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The perforated edges are easy to remove from the pad, but strong enough to hold even when folding the paper over on itself, if you choose not to remove the pages.

Finally, let's take a look at the back of the pad, which is very interesting:

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At first I thought the numbers were multiplication tables or something, but then realized that they were just a rundown of the different size pads Rhodia offers. Infinitely less useful, but still nifty to have.

In addition to having a Rhodia-pad-size-table-thing, the back of the pad is very stiff cardboard which is not totally inflexible, but still very firm and rigid, giving an excellent support to the paper and the hand writing upon it. It's a very nice balance between semi-flex and rigid backing.

PAPER
Though beautifully smooth, it has a little more tooth than its sister brand Clairfontaine. It's barely noticeable -- just enough to give you some control over your steering, so to speak (I personally prefer the glassy Clairefontaine, but that's just me :) )

The lines are college ruled, which I like (I tend to write small), although definitely a bit wider than Apica. I don't know why the left side margin is so huge; to me, it just signifies a big waste of space :P Minus .5 there.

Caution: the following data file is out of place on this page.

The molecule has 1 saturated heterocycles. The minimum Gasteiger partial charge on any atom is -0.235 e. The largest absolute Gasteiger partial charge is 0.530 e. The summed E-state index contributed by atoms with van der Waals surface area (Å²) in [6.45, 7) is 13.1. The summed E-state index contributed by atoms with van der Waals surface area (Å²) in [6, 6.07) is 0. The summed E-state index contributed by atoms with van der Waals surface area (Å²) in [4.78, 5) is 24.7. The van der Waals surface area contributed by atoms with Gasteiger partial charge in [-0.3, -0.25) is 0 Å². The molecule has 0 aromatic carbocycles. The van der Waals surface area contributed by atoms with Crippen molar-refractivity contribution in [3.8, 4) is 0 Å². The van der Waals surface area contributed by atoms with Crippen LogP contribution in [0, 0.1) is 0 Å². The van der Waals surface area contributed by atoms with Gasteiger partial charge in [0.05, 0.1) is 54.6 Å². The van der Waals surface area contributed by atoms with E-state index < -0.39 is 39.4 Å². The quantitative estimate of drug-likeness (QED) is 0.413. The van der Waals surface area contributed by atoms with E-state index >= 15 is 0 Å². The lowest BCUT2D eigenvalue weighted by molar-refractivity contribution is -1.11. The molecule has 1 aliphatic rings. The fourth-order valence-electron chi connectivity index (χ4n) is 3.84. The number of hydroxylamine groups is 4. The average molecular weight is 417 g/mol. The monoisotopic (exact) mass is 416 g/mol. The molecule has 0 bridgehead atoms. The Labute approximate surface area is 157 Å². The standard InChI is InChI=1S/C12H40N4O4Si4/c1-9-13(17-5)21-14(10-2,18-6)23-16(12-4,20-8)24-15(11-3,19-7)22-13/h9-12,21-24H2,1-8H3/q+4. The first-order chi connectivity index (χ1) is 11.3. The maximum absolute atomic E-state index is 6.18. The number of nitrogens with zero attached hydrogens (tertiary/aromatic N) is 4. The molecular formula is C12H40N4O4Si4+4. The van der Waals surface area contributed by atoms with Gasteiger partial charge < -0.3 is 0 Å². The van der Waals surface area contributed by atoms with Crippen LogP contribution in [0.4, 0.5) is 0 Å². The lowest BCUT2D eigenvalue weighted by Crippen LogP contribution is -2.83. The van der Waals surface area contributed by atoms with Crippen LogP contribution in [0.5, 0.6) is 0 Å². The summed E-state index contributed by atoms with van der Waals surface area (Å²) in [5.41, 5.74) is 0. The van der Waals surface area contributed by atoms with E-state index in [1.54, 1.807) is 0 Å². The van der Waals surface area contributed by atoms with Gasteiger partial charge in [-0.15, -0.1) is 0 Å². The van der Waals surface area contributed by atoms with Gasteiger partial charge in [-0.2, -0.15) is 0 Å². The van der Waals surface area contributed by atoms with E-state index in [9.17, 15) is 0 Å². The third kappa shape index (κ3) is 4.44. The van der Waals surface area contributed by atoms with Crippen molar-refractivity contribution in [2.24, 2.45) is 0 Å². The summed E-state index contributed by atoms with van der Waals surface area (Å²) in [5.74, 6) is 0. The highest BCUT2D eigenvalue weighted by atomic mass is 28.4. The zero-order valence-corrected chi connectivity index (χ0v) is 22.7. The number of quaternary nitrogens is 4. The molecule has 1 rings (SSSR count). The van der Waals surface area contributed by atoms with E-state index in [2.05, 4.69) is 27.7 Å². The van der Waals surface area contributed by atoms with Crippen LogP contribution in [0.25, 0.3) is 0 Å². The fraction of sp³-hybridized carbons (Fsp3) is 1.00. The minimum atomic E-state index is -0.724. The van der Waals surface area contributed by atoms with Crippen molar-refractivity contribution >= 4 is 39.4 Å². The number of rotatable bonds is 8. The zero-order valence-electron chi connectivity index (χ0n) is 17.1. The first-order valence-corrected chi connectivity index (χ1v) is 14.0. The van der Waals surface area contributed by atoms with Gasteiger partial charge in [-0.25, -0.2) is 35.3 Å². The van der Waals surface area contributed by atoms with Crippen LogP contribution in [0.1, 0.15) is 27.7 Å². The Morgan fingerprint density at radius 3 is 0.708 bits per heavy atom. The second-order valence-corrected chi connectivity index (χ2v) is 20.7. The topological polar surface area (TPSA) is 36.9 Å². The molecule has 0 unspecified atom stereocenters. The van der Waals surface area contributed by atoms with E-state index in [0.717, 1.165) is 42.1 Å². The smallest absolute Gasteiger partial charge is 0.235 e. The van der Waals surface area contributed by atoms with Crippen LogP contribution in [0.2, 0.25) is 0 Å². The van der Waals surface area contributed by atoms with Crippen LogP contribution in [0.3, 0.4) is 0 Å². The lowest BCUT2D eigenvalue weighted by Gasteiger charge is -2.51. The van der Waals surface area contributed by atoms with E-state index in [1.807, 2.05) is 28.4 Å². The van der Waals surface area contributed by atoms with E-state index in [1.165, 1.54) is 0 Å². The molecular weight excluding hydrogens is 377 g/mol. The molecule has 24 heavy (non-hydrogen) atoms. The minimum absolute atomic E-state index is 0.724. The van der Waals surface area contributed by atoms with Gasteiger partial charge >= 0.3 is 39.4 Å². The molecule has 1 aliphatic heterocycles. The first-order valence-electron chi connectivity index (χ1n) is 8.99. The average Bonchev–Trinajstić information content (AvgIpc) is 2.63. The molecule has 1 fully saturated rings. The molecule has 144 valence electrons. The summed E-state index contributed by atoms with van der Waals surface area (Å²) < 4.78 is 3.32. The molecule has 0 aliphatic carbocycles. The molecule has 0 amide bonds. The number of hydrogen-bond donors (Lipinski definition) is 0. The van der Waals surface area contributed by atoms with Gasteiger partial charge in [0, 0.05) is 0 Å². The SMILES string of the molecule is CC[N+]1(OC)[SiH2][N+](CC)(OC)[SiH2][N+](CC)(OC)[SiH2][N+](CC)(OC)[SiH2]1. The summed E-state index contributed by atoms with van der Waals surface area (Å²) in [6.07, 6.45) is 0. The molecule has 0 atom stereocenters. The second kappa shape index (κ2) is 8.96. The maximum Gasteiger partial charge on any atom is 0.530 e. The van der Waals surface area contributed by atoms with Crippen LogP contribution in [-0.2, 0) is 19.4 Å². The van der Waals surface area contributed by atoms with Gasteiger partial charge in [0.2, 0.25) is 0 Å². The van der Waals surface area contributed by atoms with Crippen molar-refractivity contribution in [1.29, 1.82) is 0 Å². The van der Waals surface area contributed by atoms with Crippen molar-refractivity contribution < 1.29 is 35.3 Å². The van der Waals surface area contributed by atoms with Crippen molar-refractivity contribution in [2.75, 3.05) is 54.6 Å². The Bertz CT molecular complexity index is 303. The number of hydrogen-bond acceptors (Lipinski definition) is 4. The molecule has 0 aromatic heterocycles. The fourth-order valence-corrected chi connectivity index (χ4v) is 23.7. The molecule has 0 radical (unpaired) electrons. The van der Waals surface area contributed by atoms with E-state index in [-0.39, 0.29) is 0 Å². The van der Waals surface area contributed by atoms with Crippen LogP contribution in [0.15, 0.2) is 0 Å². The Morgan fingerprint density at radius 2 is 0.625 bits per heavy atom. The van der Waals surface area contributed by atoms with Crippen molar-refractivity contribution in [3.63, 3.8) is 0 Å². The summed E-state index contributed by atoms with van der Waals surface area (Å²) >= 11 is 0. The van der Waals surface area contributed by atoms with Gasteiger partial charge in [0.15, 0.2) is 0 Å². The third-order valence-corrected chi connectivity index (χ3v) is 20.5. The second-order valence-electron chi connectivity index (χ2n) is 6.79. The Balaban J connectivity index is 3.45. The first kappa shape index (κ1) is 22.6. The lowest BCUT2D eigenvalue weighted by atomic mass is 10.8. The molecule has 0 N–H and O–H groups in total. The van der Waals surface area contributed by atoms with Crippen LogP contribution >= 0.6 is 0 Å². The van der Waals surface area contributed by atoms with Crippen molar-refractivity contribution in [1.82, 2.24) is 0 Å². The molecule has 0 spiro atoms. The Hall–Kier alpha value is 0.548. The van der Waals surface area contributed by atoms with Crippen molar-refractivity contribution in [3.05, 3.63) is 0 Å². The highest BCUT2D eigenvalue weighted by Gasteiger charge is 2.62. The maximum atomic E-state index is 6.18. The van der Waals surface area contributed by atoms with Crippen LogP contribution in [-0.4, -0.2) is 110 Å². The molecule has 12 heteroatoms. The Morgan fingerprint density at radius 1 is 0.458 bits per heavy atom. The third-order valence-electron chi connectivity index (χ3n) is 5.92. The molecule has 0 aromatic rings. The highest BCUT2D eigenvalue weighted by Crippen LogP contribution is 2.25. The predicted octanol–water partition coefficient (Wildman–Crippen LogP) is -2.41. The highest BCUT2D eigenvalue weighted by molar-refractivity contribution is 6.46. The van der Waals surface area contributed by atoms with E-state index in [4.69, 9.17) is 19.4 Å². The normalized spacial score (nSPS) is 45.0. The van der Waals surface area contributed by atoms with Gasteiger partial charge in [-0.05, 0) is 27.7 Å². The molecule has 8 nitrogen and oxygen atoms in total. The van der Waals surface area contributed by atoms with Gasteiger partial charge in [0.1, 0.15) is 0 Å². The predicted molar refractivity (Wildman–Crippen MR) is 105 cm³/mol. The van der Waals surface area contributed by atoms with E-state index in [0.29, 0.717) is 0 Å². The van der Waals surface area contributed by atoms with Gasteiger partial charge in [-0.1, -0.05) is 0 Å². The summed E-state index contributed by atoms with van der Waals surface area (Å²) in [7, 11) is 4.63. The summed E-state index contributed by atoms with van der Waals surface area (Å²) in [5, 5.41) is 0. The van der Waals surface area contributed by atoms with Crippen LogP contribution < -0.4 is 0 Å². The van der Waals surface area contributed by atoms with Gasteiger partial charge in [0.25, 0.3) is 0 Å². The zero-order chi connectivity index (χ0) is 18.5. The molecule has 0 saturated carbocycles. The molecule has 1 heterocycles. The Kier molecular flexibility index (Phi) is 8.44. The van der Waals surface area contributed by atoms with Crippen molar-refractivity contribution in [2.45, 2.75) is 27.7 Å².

Of course, it fares stupendously with fountain pens:

FRONT
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BACK
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See? Look at that. No bleedthrough, except (as always) with the Sharpie (and, seriously, who uses Sharpies for day to day writing? I'm really curious about this...you really need to have a true diehard love of Sharpies to put up with that godawful smell and unholy bleedthrough). Let me just note here that even though it looks like there's a lot of shading, that's just due to the light in the scanner. In actuality, there is zero shading, and even the Sharpie is 55% shading and 45% bleedthrough.

PURCHASING RHODIA PADS
In addition to Borders bookstores, Rhodia pads have many, many online venues. Check out the following Rhodia retailers:

Pear Tree Pens
SwisherPens
Pendamonium
Dick Blick
The Daily Planner
The Journal Shop (UK)

Basically, many places that sell journals/stationary/paper are bound to have it, including your local art supply or stationary store. And you can bet that any fine writing store (whether online or brick & mortar) worth its salt will be carrying it.

CONCLUSION
This has been my first experience with a Rhodia pad, and despite the slightly frustrating aspect of not being able to really write on both sides of the sheet [while still being attached to the pad], it certainly won't be my last.
Suffice it to say, I certainly understand why Rhodia pads have such a huge following. Consider me a fan!



Upcoming:
Rhodia review, pt 2 (gridded)
Rhodia pencil
Diamine ink (Spring 2009 series): Pumpkin, Majestic Blue, Onyx Black